Honoring the Catskill Legends

Posted 6/8/22

ROSCOE, NY — What could be more fitting for the Catskill Fly Flying Center & Museum (CFFCM) annual dinner and the announcement of the 2022 Catskills Legends, than to host the event in Trout Town, U.S.A.?

This item is available in full to subscribers.

Please log in to continue

Log in

Honoring the Catskill Legends


ROSCOE, NY — What could be more fitting for the Catskill Fly Flying Center & Museum (CFFCM) annual dinner and the announcement of the 2022 Catskills Legends, than to host the event in Trout Town, U.S.A.?

On May 28, the CFFCM convened their gathering at the Rockland House, and in addition to the banquet, honored the contributions of John Hoeko and Mike Canazon. The men were presented with the 2022 Catskills Legends Award for protecting the watershed environment and the fascinating realm of fly fishing.

Catskill legends

John Hoeko, the first recipient, grew up in Fleischmanns, NY, and the lifelong fly fisherman owned and operated Fur, Feathers and Steel in his hometown for many years.

According to the program, his contribution “to the Catskills and to fly fishing was in the mid ‘70s, when he took over as president of Catskill Waters, the chief organization behind lobbing the [New York State] legislature for better water release regimens from the Catskill reservoirs of NYC.”

Hoeko lobbied around the clock for two years to help protect the historic cold-water fisheries of the region, reportedly sleeping in the Capital Building in Albany, NY. Finally then-Gov. Hugh Carey signed the bill into law in 1976, with the support of former New York State Department of Environmental Conservation (DEC) Commissioner Peter Berle.

“We got the bill signed that allowed the DEC to manage the water releases, thereby saving 180 miles of water in the Catskills, including the Delaware River,” he said a few moments before receiving the award.

Mike Canazon, the second recipient, sat down at the local eatery’s well-stocked bar in the wake of the ceremony to chat with the River Reporter’s sports scribbler about the well-deserved recognition and how he got involved in fly fishing.

“It’s really great to be honored by your peers,” he said. “When I was a kid, I grew up finger fishing in the Catskills, that’s what we did.”

By way of explaining to a fly fishing novice the intricacies of finger fishing, Canazon said of his youthful experiences, “We’d crawl along the bank to see if there was a fish in the water, take a little pebble, not too big a one, toss it into the water, watch the fish take off under a root or a rock, [because] they think they’re safe, grab them and pull ‘em right out.”

After a G&T, this writer forgot to ask him if by chance he ever tried this technique to land the famous Beamoc from Junction Pool… but that’s a story for another day.

In the program notes, Canazon—aka “Bamboo Mike”—was described as “a Livingston Manor legend you can find easily; he’s usually either fishing local streams, guiding other anglers, or busy crafting bamboo rods… For decades, Canazon has guided anglers in exploring the local waters in search of the clever, mysterious trout that populate our waterways. His volunteer work with multiple organizations exhibits his dedication to the sport and future of the sport...”

Other voices from the stream

New York State Assemblywoman Aileen Gunther was on hand to show her support of the world-renowned fly fishing center and museum.

“The first thing that brings me out every year is Agnes Van Put,” she said. “We’ve been friends forever.”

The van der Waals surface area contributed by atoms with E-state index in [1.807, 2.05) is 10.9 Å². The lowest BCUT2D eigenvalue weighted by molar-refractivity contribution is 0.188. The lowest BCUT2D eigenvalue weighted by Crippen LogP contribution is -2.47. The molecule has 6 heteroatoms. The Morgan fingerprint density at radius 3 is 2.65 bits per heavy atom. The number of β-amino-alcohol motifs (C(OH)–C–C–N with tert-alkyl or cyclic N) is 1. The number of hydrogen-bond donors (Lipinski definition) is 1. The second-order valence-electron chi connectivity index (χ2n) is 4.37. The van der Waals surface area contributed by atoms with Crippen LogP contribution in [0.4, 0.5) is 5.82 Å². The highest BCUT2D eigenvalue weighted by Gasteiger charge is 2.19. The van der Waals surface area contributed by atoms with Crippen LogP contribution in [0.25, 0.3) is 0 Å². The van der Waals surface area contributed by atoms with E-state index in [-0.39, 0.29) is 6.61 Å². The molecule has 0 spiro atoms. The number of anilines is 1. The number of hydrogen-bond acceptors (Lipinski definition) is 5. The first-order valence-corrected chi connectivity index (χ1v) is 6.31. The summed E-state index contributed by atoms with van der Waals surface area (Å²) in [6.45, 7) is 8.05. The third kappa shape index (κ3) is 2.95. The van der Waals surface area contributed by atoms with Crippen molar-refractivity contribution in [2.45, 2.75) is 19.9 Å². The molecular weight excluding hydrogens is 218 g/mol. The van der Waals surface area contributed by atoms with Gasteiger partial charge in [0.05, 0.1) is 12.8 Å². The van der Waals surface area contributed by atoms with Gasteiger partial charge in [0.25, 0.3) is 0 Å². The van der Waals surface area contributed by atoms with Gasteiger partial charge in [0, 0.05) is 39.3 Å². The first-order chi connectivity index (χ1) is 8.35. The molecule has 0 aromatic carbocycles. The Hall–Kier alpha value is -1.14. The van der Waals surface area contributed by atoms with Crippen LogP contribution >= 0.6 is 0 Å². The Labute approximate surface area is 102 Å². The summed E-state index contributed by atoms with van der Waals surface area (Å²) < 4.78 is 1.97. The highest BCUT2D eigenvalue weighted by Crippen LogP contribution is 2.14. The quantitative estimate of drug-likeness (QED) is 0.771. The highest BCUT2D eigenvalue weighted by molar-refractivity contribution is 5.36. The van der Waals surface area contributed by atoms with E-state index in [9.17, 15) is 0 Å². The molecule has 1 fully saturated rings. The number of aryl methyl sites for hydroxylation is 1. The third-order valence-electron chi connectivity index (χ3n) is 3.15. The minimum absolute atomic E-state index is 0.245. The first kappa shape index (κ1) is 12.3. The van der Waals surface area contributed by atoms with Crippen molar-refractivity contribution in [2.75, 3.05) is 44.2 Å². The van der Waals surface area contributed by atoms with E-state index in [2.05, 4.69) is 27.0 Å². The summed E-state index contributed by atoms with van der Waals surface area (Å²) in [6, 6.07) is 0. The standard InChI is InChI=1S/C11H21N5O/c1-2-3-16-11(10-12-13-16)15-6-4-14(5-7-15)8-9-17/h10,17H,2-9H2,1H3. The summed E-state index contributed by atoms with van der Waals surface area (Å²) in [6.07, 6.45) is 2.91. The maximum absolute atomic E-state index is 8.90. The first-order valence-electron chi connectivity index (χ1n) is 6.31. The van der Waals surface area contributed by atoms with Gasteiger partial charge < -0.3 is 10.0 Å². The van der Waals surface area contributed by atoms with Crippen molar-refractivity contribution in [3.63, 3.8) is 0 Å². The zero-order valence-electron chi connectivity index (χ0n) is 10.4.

Gunther said Mike Canazon tried to teach her about fly fishing a while back, but “I got everything I needed, the equipment and the boots, but I wasn’t really that good at it… I needed some help.”

Sitting with her family at one of the tables was Agnes Van Put, now on the verge of turning a remarkable 106 years of age.

The elder of the clan ran the museum’s gift shop for almost 35 years, until she retired a couple of years ago, and was inducted into the ranks as a Catskill Legend.

Meanwhile, over at the silent auction table, Ed and Judy Van Put had a few words to say about the annual event.

On the subject of fly fishing and conservation, Ed Van Put, a fisheries professional with the DEC for more than 43 years and the author of “The Beaverkill: The History of a River and Its People” and “Trout Fishing in the Catskills” said of the sport “It’s what I do, most of my life.”

Judy Van Put noted that they have been members of the CFFCM “since the beginning,” and of recent evolutions at the center, “We’re delighted with Anthony’s (CFFCM president Anthony Magardino) leadership… the membership lapsed for a while, but now we’re back with a new infusion of energy.

“The history in this area is so rich… it’s important to let young people know they are fishing in the same pools that previous generations did.”

The highlight of the auction, conducted by auctioneer Steve Mittelman, occurred when a bidder topped out the bidding for a set of five flies hand-tied by Lee Wulff, signed by the late legend of fly fishing and framed, signed and authenticated by Joan Wulff. Valued at $1,000, the lot sold for $3,500.

As one of the founders of the CFFCM, Joan Wulff serves today on the board of advisors.

“It’s part of my life, I love it… it’s while I’m still here,” said the 95-year old world-famous fly fisher and casting legend.

Reflecting for a moment, Wulff, added that she first wet a line as a 10-year old, and reeled in her first trout two years later, and as some folks say, “the rest is history.”

Additional information on the CFFCM can be obtained at Learn about Catskill Waters at

For the rest of this story and more photos, visit

fishing, catskills, sports, conservation legends


No comments on this item Please log in to comment by clicking here